Microsoft's (MSFT) recent write off of $900 million worth of inventory attributed to its slow selling Surface RT device, and the recent price cuts for both the RT and Pro version of its tablets, paints a crystal clear image of the success related to these devices ... zip, zilch, nada. Microsoft has yet again failed at another hardware venture, selling an estimated 1.7 million units, compared to 57 million iPads, since the release of Microsoft's tablet last year. However, the stubborn software behemoth is showing no signs of giving up on Steve Ballmer's baby, and is committed to continue pushing out and promoting more Surface RT devices based on ARM's (ARMH) mobile architecture.
Last week pictures leaked showing a purported Nokia (NOK) RT tablet that is rumored to launch this September. As both a consumer and an investor, I was extremely disappointed. I was looking forward to purchasing my first tablet in September, and my first Nokia product since the ill-fated N-Gage. But if the rumors are true, a Nokia RT tablet would not fit my needs and wants, and I would be forced to continue waiting patiently, twiddling my thumbs until Nokia releases a Pro Tablet. As fellow contributor Andreas Hopf emphasizes, content is king, and since Windows RT cannot run legacy applications, there is a huge shortfall when comparing the versatility between the RT and Pro.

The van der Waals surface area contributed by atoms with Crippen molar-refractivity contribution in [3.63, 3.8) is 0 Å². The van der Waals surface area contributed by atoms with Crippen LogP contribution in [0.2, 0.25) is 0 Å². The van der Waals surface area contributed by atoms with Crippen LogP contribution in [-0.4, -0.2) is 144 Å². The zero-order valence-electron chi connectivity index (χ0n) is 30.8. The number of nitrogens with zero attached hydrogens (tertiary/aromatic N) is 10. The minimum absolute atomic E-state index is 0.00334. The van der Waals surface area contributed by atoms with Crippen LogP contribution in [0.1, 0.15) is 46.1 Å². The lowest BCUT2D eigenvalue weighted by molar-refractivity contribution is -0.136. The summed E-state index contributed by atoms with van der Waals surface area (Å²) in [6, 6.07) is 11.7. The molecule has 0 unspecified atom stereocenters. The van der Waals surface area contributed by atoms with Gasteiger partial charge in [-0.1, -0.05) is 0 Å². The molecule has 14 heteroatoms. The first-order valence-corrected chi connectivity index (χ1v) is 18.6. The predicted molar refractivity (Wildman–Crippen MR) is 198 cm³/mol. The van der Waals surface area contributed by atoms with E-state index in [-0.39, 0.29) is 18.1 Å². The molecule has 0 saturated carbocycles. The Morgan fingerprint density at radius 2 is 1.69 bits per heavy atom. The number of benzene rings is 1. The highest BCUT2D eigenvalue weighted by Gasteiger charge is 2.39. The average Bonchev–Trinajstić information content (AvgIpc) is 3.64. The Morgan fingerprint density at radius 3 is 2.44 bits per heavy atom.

As a Nokia investor, I'm extremely worried about the prospects of a Nokia RT based tablet, especially after Microsoft's almost $1 billion loss attributed to the device. But after days of digesting this news, reading every reported article about the device, and continuously asking myself why Nokia would go through with Windows RT, I have come to realize, as an investor, that there are several bullish details regarding this device that I believe are being overlooked.
Finally, The Tablet Is Here